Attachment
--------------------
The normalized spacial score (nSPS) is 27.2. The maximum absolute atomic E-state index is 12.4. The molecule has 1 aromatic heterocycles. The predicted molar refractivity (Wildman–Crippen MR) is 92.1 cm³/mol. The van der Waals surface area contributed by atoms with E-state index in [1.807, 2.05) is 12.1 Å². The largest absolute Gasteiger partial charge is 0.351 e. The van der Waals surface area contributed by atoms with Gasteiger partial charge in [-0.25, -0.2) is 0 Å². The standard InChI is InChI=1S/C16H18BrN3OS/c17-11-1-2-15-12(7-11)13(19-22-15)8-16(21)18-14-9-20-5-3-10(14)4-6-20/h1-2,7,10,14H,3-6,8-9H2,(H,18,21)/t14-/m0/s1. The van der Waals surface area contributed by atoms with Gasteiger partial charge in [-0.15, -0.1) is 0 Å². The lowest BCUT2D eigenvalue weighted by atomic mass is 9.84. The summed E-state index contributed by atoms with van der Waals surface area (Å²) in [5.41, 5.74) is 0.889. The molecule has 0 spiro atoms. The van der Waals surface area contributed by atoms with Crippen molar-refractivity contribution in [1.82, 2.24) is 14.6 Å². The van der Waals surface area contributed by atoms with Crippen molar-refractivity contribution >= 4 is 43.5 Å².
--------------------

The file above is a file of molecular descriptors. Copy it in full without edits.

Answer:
The normalized spacial score (nSPS) is 27.2. The maximum absolute atomic E-state index is 12.4. The molecule has 1 aromatic heterocycles. The predicted molar refractivity (Wildman–Crippen MR) is 92.1 cm³/mol. The van der Waals surface area contributed by atoms with E-state index in [1.807, 2.05) is 12.1 Å². The largest absolute Gasteiger partial charge is 0.351 e. The van der Waals surface area contributed by atoms with Gasteiger partial charge in [-0.25, -0.2) is 0 Å². The standard InChI is InChI=1S/C16H18BrN3OS/c17-11-1-2-15-12(7-11)13(19-22-15)8-16(21)18-14-9-20-5-3-10(14)4-6-20/h1-2,7,10,14H,3-6,8-9H2,(H,18,21)/t14-/m0/s1. The van der Waals surface area contributed by atoms with Gasteiger partial charge in [-0.15, -0.1) is 0 Å². The lowest BCUT2D eigenvalue weighted by atomic mass is 9.84. The summed E-state index contributed by atoms with van der Waals surface area (Å²) in [5.41, 5.74) is 0.889. The molecule has 0 spiro atoms. The van der Waals surface area contributed by atoms with Crippen molar-refractivity contribution in [1.82, 2.24) is 14.6 Å². The van der Waals surface area contributed by atoms with Crippen molar-refractivity contribution >= 4 is 43.5 Å².